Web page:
Three Reasons the Mental Health System Suffers
What are three reasons the mental health system suffers? Recently, a reporter from the Indianapolis Star contacted me about my time in the state hospital system. I answered her questions as best I could, ranging from how frequently the elevators broke down and patients with food allergies or diabetes getting the wrong food, to a psychiatrist's criminal record, a rape, and avoidable patient deaths. As we talked, she asked me what I thought caused the problems I detailed. This made me think of three reasons the mental health system suffers.
Why the Mental Health System Suffers: Poorly Trained and Overworked Staff
I spent four months at a state hospital in Indiana, and nine months at another hospital in Indiana. The difference was night and day. At the first hospital, staff had little training--all that was required to work on the dual diagnosis unit was a high school diploma. At least one tech on our unit had no background in mental health. As a result, takedowns and improper restraints were common, and on at least one occasion a patient sustained avoidable injuries.
At the the other psychiatric hospital, staff had better training. While takedowns and restraints happened, they were nowhere near as common, not as violent, and didn't last as long. I don't know why the discrepancy existed, but better training on the part of the staff made for a better hospital stay. I consider my time at the first hospital the worst four months of my life; whereas, my time at the other hospital was actually helpful and bearable.
But at both facilities, staff were overworked. It was not uncommon for staff to work a double shift, and the sleep deprivation caused them to react unpredictably. One exhausted staff member began screaming at a disruptive patient, and at the other hospital it was not uncommon for staff to fall asleep on the job. Hospitals need to pay enough to where staff can afford to be well-rested.
Why the Mental Health System Suffers: Lack of Funding
My parents are fond of saying "You get what you pay for." And they're right. It's true when it comes to cars, and it's definitely true when it comes to hospitalization.
At the first hospital, signs of lack of funding were everywhere. It was not unheard of for water pipes to burst; one leak in the women's restroom lasted for three days. There were no free patient phones; we had to use 21 minutes of our prepaid cards just to make a connection at one of the frequently broken pay phones. Even the linens were not exempt; the fitted sheets did not fit the mattresses, and the bedsheets often had holes in them and were stained.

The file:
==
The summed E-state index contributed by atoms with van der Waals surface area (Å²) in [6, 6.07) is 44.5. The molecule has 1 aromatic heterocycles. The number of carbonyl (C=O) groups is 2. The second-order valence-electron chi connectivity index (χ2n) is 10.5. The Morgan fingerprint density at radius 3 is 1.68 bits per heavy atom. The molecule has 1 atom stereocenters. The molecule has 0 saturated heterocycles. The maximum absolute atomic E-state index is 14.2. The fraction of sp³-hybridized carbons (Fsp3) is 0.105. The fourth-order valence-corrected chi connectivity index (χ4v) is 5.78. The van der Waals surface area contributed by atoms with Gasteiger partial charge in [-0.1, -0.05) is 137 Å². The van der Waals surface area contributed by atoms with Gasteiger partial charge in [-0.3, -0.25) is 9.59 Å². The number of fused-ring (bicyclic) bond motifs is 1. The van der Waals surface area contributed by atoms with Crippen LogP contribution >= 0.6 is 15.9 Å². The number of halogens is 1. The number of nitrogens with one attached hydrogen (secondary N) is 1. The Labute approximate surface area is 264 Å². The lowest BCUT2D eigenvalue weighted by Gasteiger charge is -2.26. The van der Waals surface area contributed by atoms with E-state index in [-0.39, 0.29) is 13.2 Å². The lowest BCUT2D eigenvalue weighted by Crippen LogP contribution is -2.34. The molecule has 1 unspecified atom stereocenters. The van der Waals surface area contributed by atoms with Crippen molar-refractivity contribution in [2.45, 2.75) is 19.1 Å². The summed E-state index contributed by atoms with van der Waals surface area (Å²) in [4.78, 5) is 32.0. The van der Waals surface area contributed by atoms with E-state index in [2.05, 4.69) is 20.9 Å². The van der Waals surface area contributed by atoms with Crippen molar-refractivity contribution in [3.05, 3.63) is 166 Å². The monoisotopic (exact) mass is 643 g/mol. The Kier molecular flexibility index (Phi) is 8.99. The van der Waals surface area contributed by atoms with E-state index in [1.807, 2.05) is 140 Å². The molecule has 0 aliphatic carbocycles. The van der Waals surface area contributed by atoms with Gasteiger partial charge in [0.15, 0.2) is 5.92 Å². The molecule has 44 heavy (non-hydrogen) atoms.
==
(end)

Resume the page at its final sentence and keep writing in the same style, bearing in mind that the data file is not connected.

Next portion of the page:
At the second hospital, funding was better, but still inadequate. I remember joking we were all going to die after the elevators, the water, and the phone system quit working in the same day. I remember seeing live ants marching across the floor in two different areas of the hospital. That said, there were free patient phones, the linen was clean and fit, and physical problems with the building were infrequent.
Why do these unacceptable conditions exist that create a suffering mental health system?
Why the Mental Health System Suffers: Stigma
The mental health system suffers for one reason: stigma. The public does not want to pay for an adequate mental health system: that results in shoestring budgets for a skeleton staff. There's little oversight and accountability because mental health in not a priority. The stigma attached to mental illness makes advocating for better conditions like fighting to improve the prison system--no one cares enough to be outraged.
In addition to the lack of will to improve things, stigma causes people who speak out to be questioned. As I said to the reporter, "It's as if they think that just because we're psych patients means we don't have any idea what's happening to us." Our allegations are not taken seriously, and even when proven true, there's no will to fix things.
That's precisely the reason we need to speak out. The more we speak out about three reasons the mental health system suffers, the more people will become aware of the problems. The more people are aware of the problems, the more they'll understand that stigma leads to these conditions, and the more they will accept that mental illness is just a brain disorder and that we deserve treatment just like any physically ill person. We need to call attention to three reasons the mental health system suffers--poorly trained and overworked staff, lack of funding, and stigma--in order to change what we can not accept.
Oberg, B. (2015, July 13). Three Reasons the Mental Health System Suffers, HealthyPlace. Retrieved on 2019, June 20 from https://www.healthyplace.com/blogs/recoveringfrommentalillness/2015/07/three-reasons-the-mental-health-system-suffers